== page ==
Abarak 10He didn't scream, and Harom didn't speak. Only a stern look was shared. He followed the man to the bathroom. "Put your clothes out. You are filthy." He took a boiling cauldron from the room's fireplace and started pouring the water into the tub. The cold water had already been poured in. "Where is mother?" Aiden asked, though he didn't really care to know.
"They'll be back by dawn."
The white man kept glancing at him as he added soap to the water. "And you haven't eaten, have you." Aiden recalled some odd meat pies he and the boys stole from an alehouse, but thought best not to mention it. He laid down his pile of clothes to the floor and hopped to the tub with his sole leg, and sat at its edge. He had had a little mole on the left foot. He didn't know why he remembered that. Harom hummed a song he could have sworn he had heard that day.
"Where are you from?"
The question startled the man. For a moment that was slightly too long to be passing, he stood silent, and eventually gave a bit
Abarak 9For several days, Aiden had woken up to a strange room he slowly grew accustomed to. He felt the morning was far, and he ignored the nagging sensation of being late for something. There was a bench beside his bed, and on the bed were folded some clothes, slightly too big for him. They were all, save for the one he had had the very first morning, in which he had been sent to be seen by the duke. A man who smiled too much and kept asking questions he didn't care to answer.
Beside the bench on the floor sat his boots - Harom's boots, one empty, one filled with rags and the peg. His eyes started wandering while attaching it. There was a bow and a quiver hanging from the corner of his wardrobe. He hadn't had the chance to study his room properly. It was full of stuff, nothing quite like his old room but clearly meant to mimic it. He supposed that was the way his room was supposed to look like. His door was locked on the inside. The key he now carried on his neck made him safe somehow.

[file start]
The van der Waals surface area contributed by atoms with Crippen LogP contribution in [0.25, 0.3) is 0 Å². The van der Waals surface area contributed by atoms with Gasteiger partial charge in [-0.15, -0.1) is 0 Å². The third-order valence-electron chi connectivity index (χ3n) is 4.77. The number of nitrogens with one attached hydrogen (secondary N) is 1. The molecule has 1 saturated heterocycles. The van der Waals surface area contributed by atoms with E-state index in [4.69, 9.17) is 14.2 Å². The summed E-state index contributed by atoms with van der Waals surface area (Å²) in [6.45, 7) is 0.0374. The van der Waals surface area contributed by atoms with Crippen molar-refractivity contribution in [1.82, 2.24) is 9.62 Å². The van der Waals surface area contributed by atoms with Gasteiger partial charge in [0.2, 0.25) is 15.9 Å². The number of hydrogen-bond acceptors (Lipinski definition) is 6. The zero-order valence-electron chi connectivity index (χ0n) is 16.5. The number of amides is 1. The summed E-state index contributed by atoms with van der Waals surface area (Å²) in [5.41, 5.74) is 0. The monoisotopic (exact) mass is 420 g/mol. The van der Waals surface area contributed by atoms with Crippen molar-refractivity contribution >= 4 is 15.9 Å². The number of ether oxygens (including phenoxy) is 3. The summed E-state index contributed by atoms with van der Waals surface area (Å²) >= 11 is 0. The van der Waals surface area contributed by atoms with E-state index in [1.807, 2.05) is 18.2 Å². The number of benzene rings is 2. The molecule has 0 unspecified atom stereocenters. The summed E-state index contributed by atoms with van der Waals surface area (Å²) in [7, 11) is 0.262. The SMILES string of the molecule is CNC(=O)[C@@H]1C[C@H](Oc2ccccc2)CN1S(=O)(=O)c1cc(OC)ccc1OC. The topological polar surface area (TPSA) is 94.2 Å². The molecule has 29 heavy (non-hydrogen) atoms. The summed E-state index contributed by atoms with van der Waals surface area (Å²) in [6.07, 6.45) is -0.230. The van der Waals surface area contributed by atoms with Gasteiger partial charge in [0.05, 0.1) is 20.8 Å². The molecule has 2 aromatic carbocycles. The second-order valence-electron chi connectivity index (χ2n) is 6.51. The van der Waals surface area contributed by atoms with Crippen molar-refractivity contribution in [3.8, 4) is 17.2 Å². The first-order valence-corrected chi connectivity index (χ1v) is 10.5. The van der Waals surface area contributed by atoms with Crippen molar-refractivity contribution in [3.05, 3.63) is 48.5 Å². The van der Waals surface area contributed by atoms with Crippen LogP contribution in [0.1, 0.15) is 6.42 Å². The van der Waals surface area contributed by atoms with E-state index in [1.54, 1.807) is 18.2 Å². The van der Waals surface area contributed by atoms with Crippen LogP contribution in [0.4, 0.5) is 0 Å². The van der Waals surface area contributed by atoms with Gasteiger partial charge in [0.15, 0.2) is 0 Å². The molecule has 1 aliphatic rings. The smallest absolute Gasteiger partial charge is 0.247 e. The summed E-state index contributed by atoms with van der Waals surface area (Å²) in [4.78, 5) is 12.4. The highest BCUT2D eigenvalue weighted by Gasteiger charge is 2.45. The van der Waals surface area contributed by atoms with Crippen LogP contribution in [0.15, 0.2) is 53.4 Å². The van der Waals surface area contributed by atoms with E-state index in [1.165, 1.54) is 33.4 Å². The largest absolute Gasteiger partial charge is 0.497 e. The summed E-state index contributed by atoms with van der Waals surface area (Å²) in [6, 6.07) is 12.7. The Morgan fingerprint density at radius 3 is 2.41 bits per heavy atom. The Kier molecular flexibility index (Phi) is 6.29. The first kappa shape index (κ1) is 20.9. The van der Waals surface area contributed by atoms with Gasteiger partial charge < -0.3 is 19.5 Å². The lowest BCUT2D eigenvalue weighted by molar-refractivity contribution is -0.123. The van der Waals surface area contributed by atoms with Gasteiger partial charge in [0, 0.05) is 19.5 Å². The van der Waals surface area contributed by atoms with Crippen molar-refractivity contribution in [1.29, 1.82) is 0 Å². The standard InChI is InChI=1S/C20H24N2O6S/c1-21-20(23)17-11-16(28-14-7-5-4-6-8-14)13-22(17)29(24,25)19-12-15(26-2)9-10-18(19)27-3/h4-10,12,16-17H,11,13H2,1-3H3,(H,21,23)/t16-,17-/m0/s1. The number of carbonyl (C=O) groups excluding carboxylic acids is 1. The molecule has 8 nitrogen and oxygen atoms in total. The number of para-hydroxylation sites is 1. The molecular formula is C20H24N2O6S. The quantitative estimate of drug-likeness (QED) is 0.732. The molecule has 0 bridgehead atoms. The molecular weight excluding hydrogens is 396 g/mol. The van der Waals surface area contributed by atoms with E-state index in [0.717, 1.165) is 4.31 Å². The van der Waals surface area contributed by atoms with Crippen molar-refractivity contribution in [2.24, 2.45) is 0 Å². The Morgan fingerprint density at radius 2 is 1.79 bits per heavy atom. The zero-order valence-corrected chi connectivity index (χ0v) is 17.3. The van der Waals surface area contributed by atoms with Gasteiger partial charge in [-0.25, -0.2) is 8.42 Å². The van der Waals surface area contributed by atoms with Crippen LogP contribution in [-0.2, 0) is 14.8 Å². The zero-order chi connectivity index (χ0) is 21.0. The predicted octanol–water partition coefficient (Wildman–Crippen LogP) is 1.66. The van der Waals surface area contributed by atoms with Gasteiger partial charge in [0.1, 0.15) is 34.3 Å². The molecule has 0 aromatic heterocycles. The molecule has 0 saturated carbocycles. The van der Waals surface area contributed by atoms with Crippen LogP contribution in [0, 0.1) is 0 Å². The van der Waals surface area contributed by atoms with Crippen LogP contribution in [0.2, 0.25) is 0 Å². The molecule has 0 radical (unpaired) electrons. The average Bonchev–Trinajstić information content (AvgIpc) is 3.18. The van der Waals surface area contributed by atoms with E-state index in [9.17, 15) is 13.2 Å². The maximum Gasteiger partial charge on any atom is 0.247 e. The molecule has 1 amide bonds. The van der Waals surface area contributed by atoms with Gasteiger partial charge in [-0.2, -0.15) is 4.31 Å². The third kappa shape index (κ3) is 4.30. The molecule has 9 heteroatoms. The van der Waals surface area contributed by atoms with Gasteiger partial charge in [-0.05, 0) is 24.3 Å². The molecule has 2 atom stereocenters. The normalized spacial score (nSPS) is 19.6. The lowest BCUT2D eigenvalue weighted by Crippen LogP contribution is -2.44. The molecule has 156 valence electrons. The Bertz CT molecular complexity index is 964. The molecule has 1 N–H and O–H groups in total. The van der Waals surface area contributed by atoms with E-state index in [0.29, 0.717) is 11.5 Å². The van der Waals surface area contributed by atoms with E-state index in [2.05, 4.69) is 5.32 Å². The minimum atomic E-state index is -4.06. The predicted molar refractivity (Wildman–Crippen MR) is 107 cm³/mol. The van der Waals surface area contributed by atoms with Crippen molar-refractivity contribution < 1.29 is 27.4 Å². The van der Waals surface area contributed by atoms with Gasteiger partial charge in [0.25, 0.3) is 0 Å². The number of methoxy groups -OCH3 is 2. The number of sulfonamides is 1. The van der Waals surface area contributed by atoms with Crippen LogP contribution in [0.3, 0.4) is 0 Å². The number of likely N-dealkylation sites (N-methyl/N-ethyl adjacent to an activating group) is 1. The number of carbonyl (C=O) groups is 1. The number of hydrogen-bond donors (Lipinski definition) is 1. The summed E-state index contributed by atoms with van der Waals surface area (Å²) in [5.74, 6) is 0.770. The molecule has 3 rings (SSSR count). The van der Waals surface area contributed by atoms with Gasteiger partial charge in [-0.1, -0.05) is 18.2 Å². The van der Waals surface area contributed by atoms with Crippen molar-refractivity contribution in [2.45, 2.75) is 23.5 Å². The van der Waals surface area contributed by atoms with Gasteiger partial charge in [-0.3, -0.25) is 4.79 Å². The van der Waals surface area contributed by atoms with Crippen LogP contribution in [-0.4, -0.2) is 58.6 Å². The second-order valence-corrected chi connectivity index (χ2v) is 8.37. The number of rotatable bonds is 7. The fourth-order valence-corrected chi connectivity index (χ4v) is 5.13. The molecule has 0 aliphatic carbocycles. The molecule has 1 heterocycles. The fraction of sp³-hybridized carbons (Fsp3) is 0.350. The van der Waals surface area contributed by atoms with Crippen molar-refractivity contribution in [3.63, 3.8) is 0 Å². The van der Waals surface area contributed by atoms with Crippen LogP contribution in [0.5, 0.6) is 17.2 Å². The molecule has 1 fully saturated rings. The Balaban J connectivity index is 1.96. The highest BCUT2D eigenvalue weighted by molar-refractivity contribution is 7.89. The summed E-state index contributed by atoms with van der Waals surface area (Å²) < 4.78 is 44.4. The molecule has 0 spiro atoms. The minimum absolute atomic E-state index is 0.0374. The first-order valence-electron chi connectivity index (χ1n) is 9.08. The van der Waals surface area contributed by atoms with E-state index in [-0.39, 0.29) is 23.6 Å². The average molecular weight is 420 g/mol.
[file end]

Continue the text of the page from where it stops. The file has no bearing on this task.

Abarak 8The all three had dinner together. Aiden didn't recognise most of the food laid on the table. There were fruits and berries he couldn't name, meat from animals he had never seen. Recalling the dining etiquette he had been taught, he managed. Aiden's mother had rested her eyes on him, but turned them back on the stranger. "So, how is it?" She asked him, and he shrugged. He was on an edge, a thought peeked at the corner of Aiden's mind. No longer a child, not quite a man.
"The same. Pirates at the eastern sea. Dismay to the new emperor. They won't rebel. Some famine in the east end. Orcs on the fringes." Aiden didn't know what orcs were. He'd heard they were people of the plains, nomads of some sort, whose arrow could kill a man with one shot. It was really hard to kill a man with an arrow. He could ask that Vernas, and he would surely know, but Aiden didn't want to give him the pleasure.
Harom was unpacking things in Aiden's room. The task was practically meaningless, the Lady had alrea